Civil disobedience has an honourable history, and when the urgency and moral clarity cross a certain threshold, then I think that civil disobedience is quite understandable, and it has a role to play.
As I have said for many years throughout this land, we're borrowing money from China to buy oil from the Persian Gulf to burn it in ways that destroy the future of human civilization. Every bit of that has to change.
I've learned the importance of changing people's minds at the grassroots level so that whoever does run will have a much better chance of encountering public opinion that reaches a critical mass and brings about a change not only in White House policies but in the Congress and in the state legislatures and all around the world.
I did very extensive diligence on Al Jazeera English, the network from which Al Jazeera America is going to be derived, and it's really very clear that they have long since established a reputation for excellence and integrity and objectivity.
Today we're dumping 70 million tons of global-warming pollution into the environment, and tomorrow we will dump more, and there is no effective worldwide response. Until we start sharply reducing global-warming pollution, I will feel that I have failed.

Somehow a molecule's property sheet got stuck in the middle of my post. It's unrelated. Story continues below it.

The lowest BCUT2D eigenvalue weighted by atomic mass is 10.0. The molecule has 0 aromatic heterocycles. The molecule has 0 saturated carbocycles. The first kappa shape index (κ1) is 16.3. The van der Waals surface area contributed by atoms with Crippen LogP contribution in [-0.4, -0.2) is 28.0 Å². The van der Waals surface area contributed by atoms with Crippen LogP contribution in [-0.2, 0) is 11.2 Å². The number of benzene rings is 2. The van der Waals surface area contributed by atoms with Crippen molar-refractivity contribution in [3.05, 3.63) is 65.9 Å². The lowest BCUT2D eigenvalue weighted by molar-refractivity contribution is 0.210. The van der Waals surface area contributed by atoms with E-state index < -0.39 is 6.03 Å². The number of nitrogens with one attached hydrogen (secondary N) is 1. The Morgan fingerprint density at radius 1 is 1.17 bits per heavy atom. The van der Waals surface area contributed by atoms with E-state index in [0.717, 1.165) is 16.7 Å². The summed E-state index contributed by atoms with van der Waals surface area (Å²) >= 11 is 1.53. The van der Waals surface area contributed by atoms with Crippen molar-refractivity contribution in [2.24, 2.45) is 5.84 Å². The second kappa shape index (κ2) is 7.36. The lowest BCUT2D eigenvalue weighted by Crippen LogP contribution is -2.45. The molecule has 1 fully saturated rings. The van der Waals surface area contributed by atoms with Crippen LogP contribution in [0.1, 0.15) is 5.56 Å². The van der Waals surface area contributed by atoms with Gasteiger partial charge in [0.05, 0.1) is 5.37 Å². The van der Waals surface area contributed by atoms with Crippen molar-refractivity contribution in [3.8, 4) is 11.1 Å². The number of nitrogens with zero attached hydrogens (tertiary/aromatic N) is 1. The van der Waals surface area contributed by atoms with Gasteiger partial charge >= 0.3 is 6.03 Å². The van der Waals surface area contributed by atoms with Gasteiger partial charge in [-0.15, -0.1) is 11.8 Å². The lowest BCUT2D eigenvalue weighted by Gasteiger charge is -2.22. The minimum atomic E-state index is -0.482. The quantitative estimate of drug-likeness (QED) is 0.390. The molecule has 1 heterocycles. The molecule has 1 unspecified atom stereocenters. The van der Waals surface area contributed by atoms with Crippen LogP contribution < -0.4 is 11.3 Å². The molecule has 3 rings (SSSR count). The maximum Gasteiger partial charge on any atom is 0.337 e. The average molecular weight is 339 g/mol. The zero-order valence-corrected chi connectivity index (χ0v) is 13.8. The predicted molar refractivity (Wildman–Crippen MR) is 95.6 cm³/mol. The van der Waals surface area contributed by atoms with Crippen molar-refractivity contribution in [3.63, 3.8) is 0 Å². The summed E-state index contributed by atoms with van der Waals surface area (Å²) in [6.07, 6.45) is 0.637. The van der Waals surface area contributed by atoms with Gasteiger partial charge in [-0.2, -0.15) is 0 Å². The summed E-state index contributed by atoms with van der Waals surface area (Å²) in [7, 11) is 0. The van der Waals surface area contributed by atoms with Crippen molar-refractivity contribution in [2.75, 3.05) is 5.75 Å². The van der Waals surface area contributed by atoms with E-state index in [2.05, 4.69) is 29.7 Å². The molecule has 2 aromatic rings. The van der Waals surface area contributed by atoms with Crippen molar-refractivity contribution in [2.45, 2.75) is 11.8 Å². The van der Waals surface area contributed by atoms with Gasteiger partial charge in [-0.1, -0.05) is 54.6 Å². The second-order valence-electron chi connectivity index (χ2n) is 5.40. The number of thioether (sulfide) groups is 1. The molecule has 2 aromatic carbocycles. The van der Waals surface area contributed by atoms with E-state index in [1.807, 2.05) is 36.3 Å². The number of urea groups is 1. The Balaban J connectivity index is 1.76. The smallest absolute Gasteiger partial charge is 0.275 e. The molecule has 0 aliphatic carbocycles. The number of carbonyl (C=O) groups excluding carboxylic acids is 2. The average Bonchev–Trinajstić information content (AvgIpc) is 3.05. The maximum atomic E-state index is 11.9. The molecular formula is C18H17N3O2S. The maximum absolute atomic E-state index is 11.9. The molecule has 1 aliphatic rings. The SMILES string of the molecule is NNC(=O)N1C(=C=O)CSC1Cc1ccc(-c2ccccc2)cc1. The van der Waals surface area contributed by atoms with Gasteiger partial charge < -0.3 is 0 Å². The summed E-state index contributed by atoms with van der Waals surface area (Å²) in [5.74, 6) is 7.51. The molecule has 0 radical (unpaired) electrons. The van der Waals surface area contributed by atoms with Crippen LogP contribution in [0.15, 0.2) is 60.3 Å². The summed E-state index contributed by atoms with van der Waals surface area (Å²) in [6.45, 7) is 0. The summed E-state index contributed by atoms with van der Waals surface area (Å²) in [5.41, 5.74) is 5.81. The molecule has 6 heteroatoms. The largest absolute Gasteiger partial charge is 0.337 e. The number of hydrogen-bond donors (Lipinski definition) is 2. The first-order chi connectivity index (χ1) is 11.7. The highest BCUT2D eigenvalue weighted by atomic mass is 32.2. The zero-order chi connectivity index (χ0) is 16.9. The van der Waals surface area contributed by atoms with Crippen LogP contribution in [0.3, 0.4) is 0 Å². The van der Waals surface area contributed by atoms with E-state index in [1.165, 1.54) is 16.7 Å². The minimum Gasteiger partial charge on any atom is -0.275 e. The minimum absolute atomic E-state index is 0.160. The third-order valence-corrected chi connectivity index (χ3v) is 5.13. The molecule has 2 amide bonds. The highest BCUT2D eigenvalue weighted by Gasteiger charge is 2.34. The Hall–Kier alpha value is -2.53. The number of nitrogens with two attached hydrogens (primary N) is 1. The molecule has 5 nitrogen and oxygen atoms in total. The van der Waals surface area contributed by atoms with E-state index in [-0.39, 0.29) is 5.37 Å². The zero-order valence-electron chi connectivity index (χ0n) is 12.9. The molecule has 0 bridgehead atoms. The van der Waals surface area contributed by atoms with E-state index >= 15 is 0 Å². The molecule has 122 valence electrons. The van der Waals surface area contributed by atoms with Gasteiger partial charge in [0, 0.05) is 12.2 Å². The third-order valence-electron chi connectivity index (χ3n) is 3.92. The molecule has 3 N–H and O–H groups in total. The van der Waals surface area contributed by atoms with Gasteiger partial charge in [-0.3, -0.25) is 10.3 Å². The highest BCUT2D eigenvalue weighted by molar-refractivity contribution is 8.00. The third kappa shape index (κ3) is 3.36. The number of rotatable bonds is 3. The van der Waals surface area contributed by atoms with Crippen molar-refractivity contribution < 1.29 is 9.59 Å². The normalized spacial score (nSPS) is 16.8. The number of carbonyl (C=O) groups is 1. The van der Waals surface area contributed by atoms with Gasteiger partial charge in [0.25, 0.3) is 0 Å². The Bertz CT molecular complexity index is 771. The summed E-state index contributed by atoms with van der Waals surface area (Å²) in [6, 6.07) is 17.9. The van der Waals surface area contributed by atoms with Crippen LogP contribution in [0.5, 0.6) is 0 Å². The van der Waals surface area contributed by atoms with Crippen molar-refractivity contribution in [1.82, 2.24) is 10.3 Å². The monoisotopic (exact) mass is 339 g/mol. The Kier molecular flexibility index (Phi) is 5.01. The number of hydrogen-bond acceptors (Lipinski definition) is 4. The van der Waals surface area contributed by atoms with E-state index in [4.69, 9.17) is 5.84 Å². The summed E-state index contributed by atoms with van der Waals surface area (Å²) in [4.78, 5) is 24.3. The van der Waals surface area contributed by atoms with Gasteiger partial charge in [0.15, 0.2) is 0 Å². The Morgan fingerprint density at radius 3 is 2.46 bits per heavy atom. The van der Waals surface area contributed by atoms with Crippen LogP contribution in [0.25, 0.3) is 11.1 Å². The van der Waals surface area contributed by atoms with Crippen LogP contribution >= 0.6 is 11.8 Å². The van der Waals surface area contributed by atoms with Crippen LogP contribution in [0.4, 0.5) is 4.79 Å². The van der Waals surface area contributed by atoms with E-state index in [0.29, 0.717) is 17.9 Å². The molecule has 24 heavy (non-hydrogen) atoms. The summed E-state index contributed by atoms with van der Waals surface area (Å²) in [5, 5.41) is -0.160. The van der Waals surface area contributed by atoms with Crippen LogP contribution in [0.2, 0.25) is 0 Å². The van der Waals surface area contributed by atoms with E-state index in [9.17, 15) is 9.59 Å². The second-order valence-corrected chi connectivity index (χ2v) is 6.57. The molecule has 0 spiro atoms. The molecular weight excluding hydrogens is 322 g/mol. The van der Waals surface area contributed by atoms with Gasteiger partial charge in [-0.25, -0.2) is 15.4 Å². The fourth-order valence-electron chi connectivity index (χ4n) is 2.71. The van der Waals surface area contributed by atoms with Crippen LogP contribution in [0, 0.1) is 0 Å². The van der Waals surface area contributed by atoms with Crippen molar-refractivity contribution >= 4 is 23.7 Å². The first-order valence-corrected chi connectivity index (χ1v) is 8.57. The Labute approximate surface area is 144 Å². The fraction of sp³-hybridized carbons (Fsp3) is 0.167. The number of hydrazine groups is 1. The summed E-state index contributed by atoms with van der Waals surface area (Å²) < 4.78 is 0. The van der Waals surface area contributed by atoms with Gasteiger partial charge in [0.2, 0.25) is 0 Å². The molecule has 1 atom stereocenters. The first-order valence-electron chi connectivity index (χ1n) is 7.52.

I think it's harder for people than it should be. But as more and more of us become carbon neutral and change the patterns in our lives to be part of the solution instead of part of the problem, we are now beginning to see the changes in policy that are needed.
As human beings, we are vulnerable to confusing the unprecedented with the improbable. In our everyday experience, if something has never happened before, we are generally safe in assuming it is not going to happen in the future, but the exceptions can kill you and climate change is one of those exceptions.
For a free country to continue thriving, there have to be regular reforms, because any society, any economy that stays in place, you're going to see repeated attempts to exploit the openings for twisting policy to the advantage of those who already have wealth and power.
Science has a culture that is inherently cautious and that is normally not a bad thing. You could even say conservative, because of the peer review process and because the scientific method prizes uncertainty and penalises anyone who goes out on any sort of a limb that is not held in place by abundant and well-documented evidence.